Interview by Louisa Buck
Gaada (‘gaps’ in Shetland dialect) is a visual arts workshop and artist-led project space based in a former Methodist church on Burra Isle, Shetland. It specialises in working with communities to produce exhibitions, events, publishing and research. Gaada was founded in 2018 by artists Amy Gear (born 1989, lives and works in Shetland) and Daniel Clark (born 1988, lives and works in Shetland) who met at the Royal College of Art where they both studied printmaking. Gear and Clark also have individual art practices, working at the intersection of performance, print, sculpture and moving image.
Gaada took part in the panel discussion ‘Cultivating Communities’ at a-n’s Assembly Aberdeen event in July 2019, in which they outlined their approaches to programming and community narration. a-n published a profile of Gaada in September 2019 which included a video interview filmed at Assembly Aberdeen, in which Gear and Clark described the challenges and opportunities of setting up an artist-led initiative in a remote, rural location. They offered this advice to artists thinking about setting up their own project: “Don’t be scared to go where there are gaps in arts provision. Places where there’s seemingly nothing will be very rich environments.”
In October 2019 Gaada’s exhibition ‘ERRATA (Extreme Remote Rural Artist Travel Agency)’ was included in a-n’s preview of Art Licks weekend 2019. Alongside a body of collective works, in-house travel agents were available to help visitors plan their new life in a remote location, while dispelling myths and misconceptions about artists working in places like Shetland.20 years into the 21st century, what is the role of art and the artist?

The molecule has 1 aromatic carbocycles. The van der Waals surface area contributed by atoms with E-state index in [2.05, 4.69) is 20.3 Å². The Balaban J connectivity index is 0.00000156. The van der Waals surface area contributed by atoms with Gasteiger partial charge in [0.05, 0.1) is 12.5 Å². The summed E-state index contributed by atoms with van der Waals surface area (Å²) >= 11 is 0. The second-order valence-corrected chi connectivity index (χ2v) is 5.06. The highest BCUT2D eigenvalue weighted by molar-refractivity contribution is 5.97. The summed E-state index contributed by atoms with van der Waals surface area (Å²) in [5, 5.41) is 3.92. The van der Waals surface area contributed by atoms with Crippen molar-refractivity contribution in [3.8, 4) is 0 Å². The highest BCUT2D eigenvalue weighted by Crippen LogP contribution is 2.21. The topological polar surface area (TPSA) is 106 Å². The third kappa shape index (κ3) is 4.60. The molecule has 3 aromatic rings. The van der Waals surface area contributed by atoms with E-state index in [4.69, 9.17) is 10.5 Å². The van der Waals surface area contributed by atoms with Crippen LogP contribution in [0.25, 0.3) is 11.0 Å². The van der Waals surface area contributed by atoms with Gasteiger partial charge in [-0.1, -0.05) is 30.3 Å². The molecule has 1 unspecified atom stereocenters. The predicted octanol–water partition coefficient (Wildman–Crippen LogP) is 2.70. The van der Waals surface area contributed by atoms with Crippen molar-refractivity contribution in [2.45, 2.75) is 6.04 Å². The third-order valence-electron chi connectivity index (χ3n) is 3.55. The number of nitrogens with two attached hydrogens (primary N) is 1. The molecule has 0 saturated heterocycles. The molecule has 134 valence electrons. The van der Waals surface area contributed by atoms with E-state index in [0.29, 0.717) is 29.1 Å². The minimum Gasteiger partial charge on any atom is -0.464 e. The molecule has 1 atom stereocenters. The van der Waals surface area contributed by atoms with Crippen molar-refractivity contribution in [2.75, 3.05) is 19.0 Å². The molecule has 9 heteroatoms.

Amy Gear: The role of an artist can change from day to day, but ultimately my role is to be as creative as possible whatever the brief, whatever the circumstance, and wherever I am needed. This flexible approach to being an artist is not the most efficient way to burn energy: I want to be a printmaker, a sculptor, a poet, a teacher, an art director, a curator, a community maker and most importantly, an activist. To work like this makes bright sparks fly for brief moments, followed by the deep dull burn of blue screened administrative work for long periods. But then, a petrol nudge from an artist, or a sliver of time thrown on the bonfire and suddenly, sparks.
Navigating the art world during the pandemic has not been much different than having to navigate it before. I never felt I had a map or guide, and the paths that others had set out were built up in cityscapes, or hundreds of miles away. I followed an island. Here was the one certainty. I’d been carrying Shetland around in my lungs since I left for art school, and when I got home I could finally cough it up and spit Shetland on the art world and see what sound it made. A place with no print facilities and hundreds of hidden artists, the most creative thing to do then (2018) was to create an organisation in Shetland that my partner Daniel and I could work in. We teach printmaking and are creating an art world on an island that we are excited about, one which is inclusive and challenging and interesting.
Making a performance about daily sexism is an artwork, drawing a picture that has no deep meaning is an artwork. Creating Gaada is an ongoing artwork. The role of an artist is complicated and tiring, sometimes I wish the fire would just go out, but then, nudge, petrol, sliver, sparks, bonfire.
During the pandemic, while people haven’t been able to go to galleries, I have been focusing on what people can do. They can read (or listen) so I’ve been writing whenever I can strike a match.Daniel Clark: The role of art for me has always been about finding ways to navigate myself and the world. Art and making has played a key role in helping me uncover strategies and tools to articulate, bypass, and occasionally quell, some of the anxiety and worry I’ve experienced on a daily basis from an early age. I’ve found great value in thinking through making – those introspective spaces an art practice can offer, the open channel it provides to accessing new ideas, and the joy that can lead to.
My role as an artist has been to understand that my value is not inherently linked to the exhaustive pursuit of furthering my professional practice, and that as an artist I did not have to choose existing urban art infrastructures as the default frameworks in which I must operate. Accepting this took me a long time, particularly after graduating art college, working in art education, and investing so much time, energy and money into the ultra-competitive art landscape of London.